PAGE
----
Not to make anyone paranoid, but just because you’re paranoid doesn’t mean no one is watching you. It’s not just that everything you do is being recorded. It’s that everything you do is being recorded and watched in real time by smarter and smarter programs slaved to actual human beings, thousands and thousands of human beings, paid to watch and analyze your every move.










  1. Endorkened says

    You hit the nail right on the head–the problem isn’t a lack of privacy. That’s a good thing. The problem is that the higher castes aren’t subject to the same scrutiny. In my perfect world, wouldn’t just have cameras on every room in every building–we’d have publicly accessible webcams.

  2. StevoR : Free West Papua, free Tibet, let the Chagossians return! says

    Thought provoking article here and interview – cheers “DarkSyde”.

    That SpaceX capsule is flippin’ awesome too – can’t wait to see it fly.

  3. lanir says

    I don’t really think that a complete lack of privacy would be fair. You can give the same data sets to different people and they’ll be capable of doing different things with it. What you would see in a world where the data isn’t private is rich people would be capable of sorting and correlating it much better. And they would still be in a much better position to expose bad practices. Having everyone’s avaialble might mitigate the impact but having your private issues aired in public by someone who can afford to make sure they go far and wide… I think that might still mean something.

    I don’t think this brand of equality would be very equal.

  4. says

    Fair point, Lanir. It is a landscape of decidedly non-ideal option. Maybe it’s just wishful thinking, but I just wonder if we might reach a point where super searches/filters become cheap enough and good enough that even some of us plebes have comparable info sorting resources, if we want them and use them? Not in a headline story way, just in the general analysis way. Most people really won’t care much about lil ole me. Most people don’t care what Intel common stock did Friday, either. But over 40 million shares changed hands, so at least several thousand people cared plenty.

  5. comfychair says

    Anyone who says ‘if you aren’t doing anything wrong you have nothing to hide’ is someone who has never been accused of a crime they didn’t commit. Once you see the justice system from the point of view of an innocent defendant, you’ll change that tune right quick. The things the authorities can dream up based on nothing is truly remarkable.

  6. catlover says

    I cannot at all understand why anyone would like to live in a world where no one has any privacy — except the very wealthy, who would certainly have the power to keep their private lives private. We each need and deserve the privacy to live our own lives, without being in constant fear of what a bunch of uncaring strangers will think of each action we take. No one we do not freely consent to live with is mature or wise enough to be trusted with all the intimate details of our daily lives — especially our mistakes, and even those we freely choose to live with can, at times, misuse what they learn of us in private.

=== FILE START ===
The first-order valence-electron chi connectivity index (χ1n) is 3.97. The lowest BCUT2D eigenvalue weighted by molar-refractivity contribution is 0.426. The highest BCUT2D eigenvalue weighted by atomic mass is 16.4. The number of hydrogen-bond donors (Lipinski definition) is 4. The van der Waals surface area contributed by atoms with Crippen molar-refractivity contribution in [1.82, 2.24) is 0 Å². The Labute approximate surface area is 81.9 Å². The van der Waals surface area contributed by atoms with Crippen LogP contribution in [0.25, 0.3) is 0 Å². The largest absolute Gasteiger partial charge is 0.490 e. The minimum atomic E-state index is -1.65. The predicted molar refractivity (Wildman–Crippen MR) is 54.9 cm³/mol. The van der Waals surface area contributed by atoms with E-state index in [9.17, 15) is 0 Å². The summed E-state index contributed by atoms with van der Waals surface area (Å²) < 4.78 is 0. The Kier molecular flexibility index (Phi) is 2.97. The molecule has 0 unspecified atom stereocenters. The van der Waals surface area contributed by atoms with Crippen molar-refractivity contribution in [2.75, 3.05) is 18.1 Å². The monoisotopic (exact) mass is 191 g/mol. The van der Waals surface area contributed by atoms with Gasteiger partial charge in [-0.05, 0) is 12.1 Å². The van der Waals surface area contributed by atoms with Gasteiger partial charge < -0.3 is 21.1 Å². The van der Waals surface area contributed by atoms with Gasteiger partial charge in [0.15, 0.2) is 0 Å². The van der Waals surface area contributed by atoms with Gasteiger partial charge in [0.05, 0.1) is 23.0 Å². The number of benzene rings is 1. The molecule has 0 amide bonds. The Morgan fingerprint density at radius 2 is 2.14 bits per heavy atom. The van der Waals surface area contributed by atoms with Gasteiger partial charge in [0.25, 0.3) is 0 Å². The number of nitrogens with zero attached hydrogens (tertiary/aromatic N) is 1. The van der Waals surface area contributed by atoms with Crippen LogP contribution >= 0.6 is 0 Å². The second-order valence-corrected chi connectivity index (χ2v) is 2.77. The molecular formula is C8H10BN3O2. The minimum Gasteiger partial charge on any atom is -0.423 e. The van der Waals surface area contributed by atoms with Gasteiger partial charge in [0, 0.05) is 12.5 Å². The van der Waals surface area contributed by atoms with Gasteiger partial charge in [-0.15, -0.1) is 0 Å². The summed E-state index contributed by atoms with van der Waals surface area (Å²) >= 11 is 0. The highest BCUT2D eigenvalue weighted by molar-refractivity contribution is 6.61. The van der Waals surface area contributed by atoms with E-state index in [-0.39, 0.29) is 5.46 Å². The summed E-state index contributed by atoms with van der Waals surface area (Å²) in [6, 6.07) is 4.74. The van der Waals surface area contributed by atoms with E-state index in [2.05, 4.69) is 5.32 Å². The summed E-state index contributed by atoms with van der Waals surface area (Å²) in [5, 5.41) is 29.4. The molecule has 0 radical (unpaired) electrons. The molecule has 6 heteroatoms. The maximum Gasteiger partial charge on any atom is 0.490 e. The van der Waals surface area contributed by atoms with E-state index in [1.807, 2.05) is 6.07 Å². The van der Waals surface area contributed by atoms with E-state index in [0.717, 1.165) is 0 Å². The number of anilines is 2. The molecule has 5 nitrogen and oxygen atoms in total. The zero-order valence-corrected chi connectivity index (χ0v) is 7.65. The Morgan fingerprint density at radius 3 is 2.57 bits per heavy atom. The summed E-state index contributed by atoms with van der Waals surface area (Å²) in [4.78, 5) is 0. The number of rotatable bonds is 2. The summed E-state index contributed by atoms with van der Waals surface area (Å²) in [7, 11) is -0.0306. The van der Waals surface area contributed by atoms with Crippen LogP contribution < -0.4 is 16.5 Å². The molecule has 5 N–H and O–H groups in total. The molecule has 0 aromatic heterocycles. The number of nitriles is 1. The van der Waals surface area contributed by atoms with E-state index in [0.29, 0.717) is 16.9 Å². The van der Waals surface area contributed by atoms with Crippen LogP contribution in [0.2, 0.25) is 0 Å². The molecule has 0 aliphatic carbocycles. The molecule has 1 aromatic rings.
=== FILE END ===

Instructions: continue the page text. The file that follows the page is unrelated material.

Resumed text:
The key is: Do we get to freely choose who we share our intimate thoughts and our daily lives with — warts and all?

    I am completely disgusted with this new world. I want and need and deserve privacy — and I very much want everyone to have privacy, too! The NSA — and all other agencies and companies who spy on all of us — should stop every bit of their police-state spying on all of us — ASAP, under penalty of being thrown into federal prison for a long, long time

  7. lanir says

    Couldn’t watch the interview video at first. After just watching it… An analogy that kept popping into my head for what the government is doing and why it’s so utterly and fantastically ridiculous for anyone to believe their rash of excuses and counterattacks is it’s an awful lot like a mafia protection racket.

    The public is paying for the “insurance” whether they want it or not.
    Much like Fight Club, insiders are not supposed to talk about it.
    If you let the truth about the protection racket get out, the same people who have benefited the most from it will lecture you about how wrong you were to let it get out to distract from the fact that they have performed illegal acts.
    Taking any sort of stand against the protection racket causes extreme reactions designed to shut you up and penalize you for bringing it up in the first place rather than address any potential problems with the practice.
    Continuing the practice will tend to result in an evolution of penalties and stronger practices such that what was out of bounds in the beginning may not remain so.

    @Stephen: Sounds like you’re thinking script-kiddies sort of. It’s true that knowledge gets out and even automated programs that allow anyone to perform an exploit. It’s true some degree of that would happen. I still think the results would vary because even once you have access to a system not everyone knows what to do with it. And to be honest I hadn’t even considered catlover’s point about rich people throwing money around to veil their true actions. If we end up in that world without privacy, I trust you won’t mind if I hope your vision of it is far more accurate than mine! :)

  8. says

    The former security industry analyst’s insights are fascinating, he speaks about the nature of state security technology and speculates on how it may be in the early stages of taking a dark turn.